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The Fair Housing Act prohibits discrimination on the basis of disability in all housing transactions. In 2020, the National Fair Housing Alliance reported that 58.9% of all fair housing complaints filed the previous year involved discrimination against an individual with disabilities.

Discrimination on the basis of disability may look like:

  • Refusing to allow a tenant to have a service animal or charging a pet deposit for service animals
  • Constructing housing units that are not accessible to wheelchair users
  • Only showing a prospective tenant with physical disabilities ground floor apartments to rent

 Laws that protect individuals with disabilities (Click name to view):

 Organizations that cater to individuals with disabilities (Click name to view):

Reasonable Accommodations and Modifications

Under the Fair Housing Act, individuals with disabilities can request reasonable accommodations and reasonable modifications on an as-needed basis.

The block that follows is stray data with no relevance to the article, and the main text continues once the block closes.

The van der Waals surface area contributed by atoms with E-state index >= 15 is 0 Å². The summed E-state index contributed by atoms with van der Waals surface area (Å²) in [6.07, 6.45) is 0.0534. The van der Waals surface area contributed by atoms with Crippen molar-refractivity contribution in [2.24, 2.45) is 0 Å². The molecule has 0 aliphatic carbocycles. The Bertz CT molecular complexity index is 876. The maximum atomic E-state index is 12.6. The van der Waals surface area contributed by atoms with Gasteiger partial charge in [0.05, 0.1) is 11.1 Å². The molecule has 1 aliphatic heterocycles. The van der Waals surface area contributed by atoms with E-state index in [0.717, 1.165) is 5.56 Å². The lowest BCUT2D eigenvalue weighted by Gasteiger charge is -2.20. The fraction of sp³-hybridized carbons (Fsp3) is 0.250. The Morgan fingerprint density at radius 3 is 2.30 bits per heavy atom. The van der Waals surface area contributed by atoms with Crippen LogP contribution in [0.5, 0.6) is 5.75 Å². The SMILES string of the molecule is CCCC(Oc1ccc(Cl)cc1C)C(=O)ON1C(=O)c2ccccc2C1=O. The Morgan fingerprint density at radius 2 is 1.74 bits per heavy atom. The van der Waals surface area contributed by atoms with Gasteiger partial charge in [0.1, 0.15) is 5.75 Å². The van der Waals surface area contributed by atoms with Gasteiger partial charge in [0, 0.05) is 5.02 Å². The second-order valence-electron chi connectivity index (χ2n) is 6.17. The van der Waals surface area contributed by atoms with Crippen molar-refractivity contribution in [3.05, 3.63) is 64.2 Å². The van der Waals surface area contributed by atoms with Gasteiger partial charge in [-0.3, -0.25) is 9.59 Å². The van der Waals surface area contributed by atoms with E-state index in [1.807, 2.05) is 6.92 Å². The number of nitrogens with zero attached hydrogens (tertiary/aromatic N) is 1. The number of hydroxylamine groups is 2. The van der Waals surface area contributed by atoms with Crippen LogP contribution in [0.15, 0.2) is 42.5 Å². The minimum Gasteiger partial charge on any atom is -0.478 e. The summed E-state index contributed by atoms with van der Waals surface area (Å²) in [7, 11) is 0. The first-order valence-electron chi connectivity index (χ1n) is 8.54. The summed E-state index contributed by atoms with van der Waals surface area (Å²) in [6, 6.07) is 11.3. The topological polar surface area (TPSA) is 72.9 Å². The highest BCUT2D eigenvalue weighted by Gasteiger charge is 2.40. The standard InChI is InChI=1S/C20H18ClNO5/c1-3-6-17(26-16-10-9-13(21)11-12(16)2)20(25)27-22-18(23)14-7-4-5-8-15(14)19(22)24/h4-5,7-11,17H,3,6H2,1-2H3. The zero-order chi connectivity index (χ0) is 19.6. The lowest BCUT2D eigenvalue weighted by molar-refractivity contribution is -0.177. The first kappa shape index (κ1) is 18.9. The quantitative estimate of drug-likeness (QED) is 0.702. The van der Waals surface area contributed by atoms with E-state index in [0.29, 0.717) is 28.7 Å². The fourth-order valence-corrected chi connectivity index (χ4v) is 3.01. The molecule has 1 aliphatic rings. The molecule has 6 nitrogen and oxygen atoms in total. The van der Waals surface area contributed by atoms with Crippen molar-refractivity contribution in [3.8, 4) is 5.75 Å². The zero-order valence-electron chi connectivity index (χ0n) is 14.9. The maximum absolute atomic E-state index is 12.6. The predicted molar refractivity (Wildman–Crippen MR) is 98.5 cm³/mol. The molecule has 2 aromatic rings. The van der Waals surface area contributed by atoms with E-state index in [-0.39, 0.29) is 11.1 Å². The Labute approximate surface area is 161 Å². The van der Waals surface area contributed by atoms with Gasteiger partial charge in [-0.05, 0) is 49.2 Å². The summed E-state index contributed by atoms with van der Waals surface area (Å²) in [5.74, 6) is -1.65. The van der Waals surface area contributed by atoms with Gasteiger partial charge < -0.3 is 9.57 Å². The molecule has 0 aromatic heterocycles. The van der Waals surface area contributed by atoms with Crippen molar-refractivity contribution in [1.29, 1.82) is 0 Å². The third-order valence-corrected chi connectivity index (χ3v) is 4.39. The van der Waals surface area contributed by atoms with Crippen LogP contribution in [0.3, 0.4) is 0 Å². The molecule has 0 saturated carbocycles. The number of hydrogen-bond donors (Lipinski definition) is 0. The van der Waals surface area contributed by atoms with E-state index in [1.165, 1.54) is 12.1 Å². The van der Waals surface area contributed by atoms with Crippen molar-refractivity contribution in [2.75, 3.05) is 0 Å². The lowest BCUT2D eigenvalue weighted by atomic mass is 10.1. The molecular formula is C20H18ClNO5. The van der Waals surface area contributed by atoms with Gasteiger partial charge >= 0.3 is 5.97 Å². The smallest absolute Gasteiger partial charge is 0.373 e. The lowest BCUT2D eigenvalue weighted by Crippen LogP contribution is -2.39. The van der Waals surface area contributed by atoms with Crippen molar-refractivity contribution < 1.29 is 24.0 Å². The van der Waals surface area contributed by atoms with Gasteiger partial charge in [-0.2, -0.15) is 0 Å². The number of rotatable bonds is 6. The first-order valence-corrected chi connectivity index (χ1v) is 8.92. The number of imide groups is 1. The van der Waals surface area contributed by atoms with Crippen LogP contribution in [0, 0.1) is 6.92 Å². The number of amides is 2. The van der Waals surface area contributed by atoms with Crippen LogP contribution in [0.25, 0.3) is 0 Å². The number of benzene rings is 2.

A reasonable accommodation is a change in rules, policies, practices, or services that are necessary for a person with a disability to have an equal opportunity to “use and enjoy” housing. Common examples of reasonable accommodations include:

  • Allowing tenants with a disability to have a service animal without having to pay pet fees, or a pet deposit
  • Allowing tenants with disabilities to pay rent by mail instead of in person
  • Granting designated parking for tenants with disabilities

A reasonable modification is a structural change to the premises that is necessary for a person with a disability. Reasonable modifications are done at the expense of the individual with the disability. Common examples of reasonable modifications include:

  • Installing grab bars in the bathroom
  • Widening doorways for wheelchair users
  • Installing wheelchair ramps

Have you experienced discrimination? Call HOPE at 630-690-6500




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